The five were the among the 10 students of Ashramshalas (state-run residential schools for tribals) from Chandrapur district, selected for the Everest expedition as part of the tribal development department's 'Mission Shaurya 2018'.
The Maharashtra government will come up with a policy under which tribal students from 1100 ashram schools in state would be encouraged to explore their talent and skills in their field of choice, Tribal Development Minister Vishnu Savra said today. “A policy decision to promote skills of tribal students in tribal art, adventure sports etc will be taken. A talent search will also be conducted,” the minister told reporters. He said tribal students from three Ashram (residential) schools who participated in “Mission Shaurya” expedition to scale Mount Everest earlier this month would be given a cash incentive of Rs 25 lakh each. “Those students who could not achieve the feat will be given Rs 10 lakh each,” he said.
A total of five tribal students from Chandrapur district had scaled the world’s tallest mountain peak. He said tribal students would be encouraged to take up professional education in a field of their choice and the expenses will be funded by the state government. The five tribal students who scaled the peak are: Umakant Madavi, Parmesh Ale, Manisha Dhurve, Kavidas Kathmode and Vikas Soyam – all from Chandrapur district.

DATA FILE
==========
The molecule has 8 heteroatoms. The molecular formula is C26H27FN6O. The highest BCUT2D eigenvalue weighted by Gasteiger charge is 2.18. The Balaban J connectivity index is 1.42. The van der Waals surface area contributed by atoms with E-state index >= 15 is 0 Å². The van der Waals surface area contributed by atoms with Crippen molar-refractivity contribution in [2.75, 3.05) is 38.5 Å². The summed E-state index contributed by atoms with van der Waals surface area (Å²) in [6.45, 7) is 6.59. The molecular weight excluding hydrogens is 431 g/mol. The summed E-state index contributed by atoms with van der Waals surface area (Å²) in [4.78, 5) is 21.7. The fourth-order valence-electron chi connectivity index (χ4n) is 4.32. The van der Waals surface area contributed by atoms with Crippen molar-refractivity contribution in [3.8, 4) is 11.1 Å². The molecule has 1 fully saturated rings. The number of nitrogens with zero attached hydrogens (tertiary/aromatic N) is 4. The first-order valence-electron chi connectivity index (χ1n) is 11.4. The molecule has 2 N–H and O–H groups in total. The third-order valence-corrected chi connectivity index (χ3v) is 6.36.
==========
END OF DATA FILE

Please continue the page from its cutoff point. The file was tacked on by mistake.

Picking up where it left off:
Prime Minister Narendra Modi had on Sunday congratulated the five tribal students on their feat, in his ‘Mann ki Baat’ radio address. The five were the among the 10 students of Ashramshalas (state-run residential schools for tribals) from Chandrapur district, selected for the Everest expedition as part of the tribal development department’s ‘Mission Shaurya 2018’. The team, with members aged between 18 and 21 years, had left on April 11 from Mumbai for the 60-day expedition.
Meanwhile, Indu Kanake (18), a member of the Mission Shaurya today recalled how the “mountain peak seemed so far when they approached closer”. Vikas Soyam (20) recalled the struggle for maintaining balance due to high speed of wind while scaling down. Madavi and Kathmode who were among the first to reach the highest peak said that climbing down was a scary experience.
Dhurve thanked the nine-month training which she said made her tough. “I was happy happy to hoist the tricolour on Mount everest,” she said. Shekhar Babu, the leader of the expedition, said the students underwent training for mental and physical toughness in Leh and Ladakh, for rock climbing in Hyderabad and mountaineering in Darjeeling for nine months.